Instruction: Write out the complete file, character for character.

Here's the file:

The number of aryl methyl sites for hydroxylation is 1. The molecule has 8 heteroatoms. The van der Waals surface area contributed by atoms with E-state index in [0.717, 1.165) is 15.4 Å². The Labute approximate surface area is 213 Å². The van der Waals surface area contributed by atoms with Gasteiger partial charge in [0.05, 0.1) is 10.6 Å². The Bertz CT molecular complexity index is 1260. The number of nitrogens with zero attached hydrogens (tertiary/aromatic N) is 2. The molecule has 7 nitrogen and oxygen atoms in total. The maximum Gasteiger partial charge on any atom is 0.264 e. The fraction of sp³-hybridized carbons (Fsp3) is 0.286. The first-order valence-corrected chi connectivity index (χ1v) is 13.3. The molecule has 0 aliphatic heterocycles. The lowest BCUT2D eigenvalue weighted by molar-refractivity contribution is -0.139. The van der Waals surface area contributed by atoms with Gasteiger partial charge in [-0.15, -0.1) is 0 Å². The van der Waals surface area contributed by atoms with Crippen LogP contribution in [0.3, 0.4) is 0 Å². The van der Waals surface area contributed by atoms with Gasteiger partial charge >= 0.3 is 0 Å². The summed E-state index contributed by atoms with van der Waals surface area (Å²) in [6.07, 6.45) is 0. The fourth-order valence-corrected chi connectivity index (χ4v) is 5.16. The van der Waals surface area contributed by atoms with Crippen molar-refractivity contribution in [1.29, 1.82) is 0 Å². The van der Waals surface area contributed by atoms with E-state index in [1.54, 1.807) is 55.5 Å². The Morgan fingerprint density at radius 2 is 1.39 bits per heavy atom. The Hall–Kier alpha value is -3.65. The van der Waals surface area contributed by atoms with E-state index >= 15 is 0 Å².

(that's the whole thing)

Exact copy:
The number of aryl methyl sites for hydroxylation is 1. The molecule has 8 heteroatoms. The van der Waals surface area contributed by atoms with E-state index in [0.717, 1.165) is 15.4 Å². The Labute approximate surface area is 213 Å². The van der Waals surface area contributed by atoms with Gasteiger partial charge in [0.05, 0.1) is 10.6 Å². The Bertz CT molecular complexity index is 1260. The number of nitrogens with zero attached hydrogens (tertiary/aromatic N) is 2. The molecule has 7 nitrogen and oxygen atoms in total. The maximum Gasteiger partial charge on any atom is 0.264 e. The fraction of sp³-hybridized carbons (Fsp3) is 0.286. The first-order valence-corrected chi connectivity index (χ1v) is 13.3. The molecule has 0 aliphatic heterocycles. The lowest BCUT2D eigenvalue weighted by molar-refractivity contribution is -0.139. The van der Waals surface area contributed by atoms with Gasteiger partial charge in [-0.15, -0.1) is 0 Å². The van der Waals surface area contributed by atoms with Crippen LogP contribution in [0.3, 0.4) is 0 Å². The van der Waals surface area contributed by atoms with Gasteiger partial charge >= 0.3 is 0 Å². The summed E-state index contributed by atoms with van der Waals surface area (Å²) in [6.07, 6.45) is 0. The fourth-order valence-corrected chi connectivity index (χ4v) is 5.16. The van der Waals surface area contributed by atoms with Crippen molar-refractivity contribution in [1.29, 1.82) is 0 Å². The van der Waals surface area contributed by atoms with E-state index in [1.54, 1.807) is 55.5 Å². The Morgan fingerprint density at radius 2 is 1.39 bits per heavy atom. The Hall–Kier alpha value is -3.65. The van der Waals surface area contributed by atoms with E-state index >= 15 is 0 Å².